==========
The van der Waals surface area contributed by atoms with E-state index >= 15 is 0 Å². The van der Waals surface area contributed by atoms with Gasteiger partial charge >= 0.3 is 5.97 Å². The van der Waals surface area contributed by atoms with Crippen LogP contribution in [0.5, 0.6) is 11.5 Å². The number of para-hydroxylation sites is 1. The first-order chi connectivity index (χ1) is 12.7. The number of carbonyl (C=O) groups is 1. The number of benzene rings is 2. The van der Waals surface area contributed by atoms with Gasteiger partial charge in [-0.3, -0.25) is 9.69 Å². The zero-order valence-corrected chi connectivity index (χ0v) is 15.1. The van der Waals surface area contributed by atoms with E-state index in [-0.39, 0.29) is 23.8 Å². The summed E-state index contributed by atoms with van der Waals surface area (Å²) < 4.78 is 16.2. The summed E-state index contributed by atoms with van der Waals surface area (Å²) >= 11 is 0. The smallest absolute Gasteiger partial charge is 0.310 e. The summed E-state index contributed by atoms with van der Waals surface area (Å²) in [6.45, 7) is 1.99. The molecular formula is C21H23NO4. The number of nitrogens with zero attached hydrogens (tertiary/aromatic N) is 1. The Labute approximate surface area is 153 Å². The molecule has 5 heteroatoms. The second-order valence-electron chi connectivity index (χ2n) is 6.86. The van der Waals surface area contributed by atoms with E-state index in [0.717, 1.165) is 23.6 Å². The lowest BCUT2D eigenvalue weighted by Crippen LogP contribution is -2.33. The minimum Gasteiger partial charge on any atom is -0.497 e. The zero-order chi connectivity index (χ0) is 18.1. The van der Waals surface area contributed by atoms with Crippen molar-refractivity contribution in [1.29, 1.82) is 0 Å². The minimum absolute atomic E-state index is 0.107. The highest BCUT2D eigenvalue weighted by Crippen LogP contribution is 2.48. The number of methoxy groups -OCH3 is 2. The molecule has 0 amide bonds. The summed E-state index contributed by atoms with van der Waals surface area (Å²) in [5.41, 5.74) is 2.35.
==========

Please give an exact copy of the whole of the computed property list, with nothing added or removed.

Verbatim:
The van der Waals surface area contributed by atoms with E-state index >= 15 is 0 Å². The van der Waals surface area contributed by atoms with Gasteiger partial charge >= 0.3 is 5.97 Å². The van der Waals surface area contributed by atoms with Crippen LogP contribution in [0.5, 0.6) is 11.5 Å². The number of para-hydroxylation sites is 1. The first-order chi connectivity index (χ1) is 12.7. The number of carbonyl (C=O) groups is 1. The number of benzene rings is 2. The van der Waals surface area contributed by atoms with Gasteiger partial charge in [-0.3, -0.25) is 9.69 Å². The zero-order valence-corrected chi connectivity index (χ0v) is 15.1. The van der Waals surface area contributed by atoms with E-state index in [-0.39, 0.29) is 23.8 Å². The summed E-state index contributed by atoms with van der Waals surface area (Å²) < 4.78 is 16.2. The summed E-state index contributed by atoms with van der Waals surface area (Å²) >= 11 is 0. The smallest absolute Gasteiger partial charge is 0.310 e. The summed E-state index contributed by atoms with van der Waals surface area (Å²) in [6.45, 7) is 1.99. The molecular formula is C21H23NO4. The number of nitrogens with zero attached hydrogens (tertiary/aromatic N) is 1. The Labute approximate surface area is 153 Å². The molecule has 5 heteroatoms. The second-order valence-electron chi connectivity index (χ2n) is 6.86. The van der Waals surface area contributed by atoms with E-state index in [0.717, 1.165) is 23.6 Å². The lowest BCUT2D eigenvalue weighted by Crippen LogP contribution is -2.33. The minimum Gasteiger partial charge on any atom is -0.497 e. The zero-order chi connectivity index (χ0) is 18.1. The van der Waals surface area contributed by atoms with Crippen molar-refractivity contribution in [1.29, 1.82) is 0 Å². The minimum absolute atomic E-state index is 0.107. The highest BCUT2D eigenvalue weighted by Crippen LogP contribution is 2.48. The number of methoxy groups -OCH3 is 2. The molecule has 0 amide bonds. The summed E-state index contributed by atoms with van der Waals surface area (Å²) in [5.41, 5.74) is 2.35.